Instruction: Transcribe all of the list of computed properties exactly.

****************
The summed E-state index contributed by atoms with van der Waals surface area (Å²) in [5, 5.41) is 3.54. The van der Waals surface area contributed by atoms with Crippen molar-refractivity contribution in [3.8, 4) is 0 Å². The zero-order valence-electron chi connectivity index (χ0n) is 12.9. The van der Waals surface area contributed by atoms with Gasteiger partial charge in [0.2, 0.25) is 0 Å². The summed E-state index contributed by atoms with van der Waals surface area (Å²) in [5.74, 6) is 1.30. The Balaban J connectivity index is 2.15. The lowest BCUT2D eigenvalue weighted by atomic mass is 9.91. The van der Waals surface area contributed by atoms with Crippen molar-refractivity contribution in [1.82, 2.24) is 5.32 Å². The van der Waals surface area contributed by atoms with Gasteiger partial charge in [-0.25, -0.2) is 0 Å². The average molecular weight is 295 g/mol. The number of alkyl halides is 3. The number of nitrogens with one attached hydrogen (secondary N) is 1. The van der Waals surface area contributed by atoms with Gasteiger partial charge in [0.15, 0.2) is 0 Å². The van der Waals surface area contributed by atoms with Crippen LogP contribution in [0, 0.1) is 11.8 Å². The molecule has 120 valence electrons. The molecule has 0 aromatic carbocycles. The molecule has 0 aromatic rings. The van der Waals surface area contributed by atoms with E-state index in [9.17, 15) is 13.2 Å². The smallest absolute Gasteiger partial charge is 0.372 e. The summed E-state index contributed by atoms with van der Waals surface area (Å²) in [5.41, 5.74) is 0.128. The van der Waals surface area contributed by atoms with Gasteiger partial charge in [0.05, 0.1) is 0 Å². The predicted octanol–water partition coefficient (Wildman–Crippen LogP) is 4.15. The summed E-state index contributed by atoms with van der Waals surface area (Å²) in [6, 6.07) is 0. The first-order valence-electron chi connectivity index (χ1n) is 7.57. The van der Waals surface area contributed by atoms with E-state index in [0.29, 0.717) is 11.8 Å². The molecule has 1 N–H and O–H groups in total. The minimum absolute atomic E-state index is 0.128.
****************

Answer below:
The summed E-state index contributed by atoms with van der Waals surface area (Å²) in [5, 5.41) is 3.54. The van der Waals surface area contributed by atoms with Crippen molar-refractivity contribution in [3.8, 4) is 0 Å². The zero-order valence-electron chi connectivity index (χ0n) is 12.9. The van der Waals surface area contributed by atoms with Gasteiger partial charge in [0.2, 0.25) is 0 Å². The summed E-state index contributed by atoms with van der Waals surface area (Å²) in [5.74, 6) is 1.30. The Balaban J connectivity index is 2.15. The lowest BCUT2D eigenvalue weighted by atomic mass is 9.91. The van der Waals surface area contributed by atoms with Crippen molar-refractivity contribution in [1.82, 2.24) is 5.32 Å². The van der Waals surface area contributed by atoms with Gasteiger partial charge in [-0.25, -0.2) is 0 Å². The average molecular weight is 295 g/mol. The number of alkyl halides is 3. The number of nitrogens with one attached hydrogen (secondary N) is 1. The van der Waals surface area contributed by atoms with Gasteiger partial charge in [0.15, 0.2) is 0 Å². The van der Waals surface area contributed by atoms with Crippen LogP contribution in [0, 0.1) is 11.8 Å². The molecule has 120 valence electrons. The molecule has 0 aromatic carbocycles. The molecule has 0 aromatic rings. The van der Waals surface area contributed by atoms with E-state index in [9.17, 15) is 13.2 Å². The smallest absolute Gasteiger partial charge is 0.372 e. The summed E-state index contributed by atoms with van der Waals surface area (Å²) in [5.41, 5.74) is 0.128. The van der Waals surface area contributed by atoms with Gasteiger partial charge in [0.05, 0.1) is 0 Å². The predicted octanol–water partition coefficient (Wildman–Crippen LogP) is 4.15. The summed E-state index contributed by atoms with van der Waals surface area (Å²) in [6, 6.07) is 0. The first-order valence-electron chi connectivity index (χ1n) is 7.57. The van der Waals surface area contributed by atoms with E-state index in [0.29, 0.717) is 11.8 Å². The molecule has 1 N–H and O–H groups in total. The minimum absolute atomic E-state index is 0.128.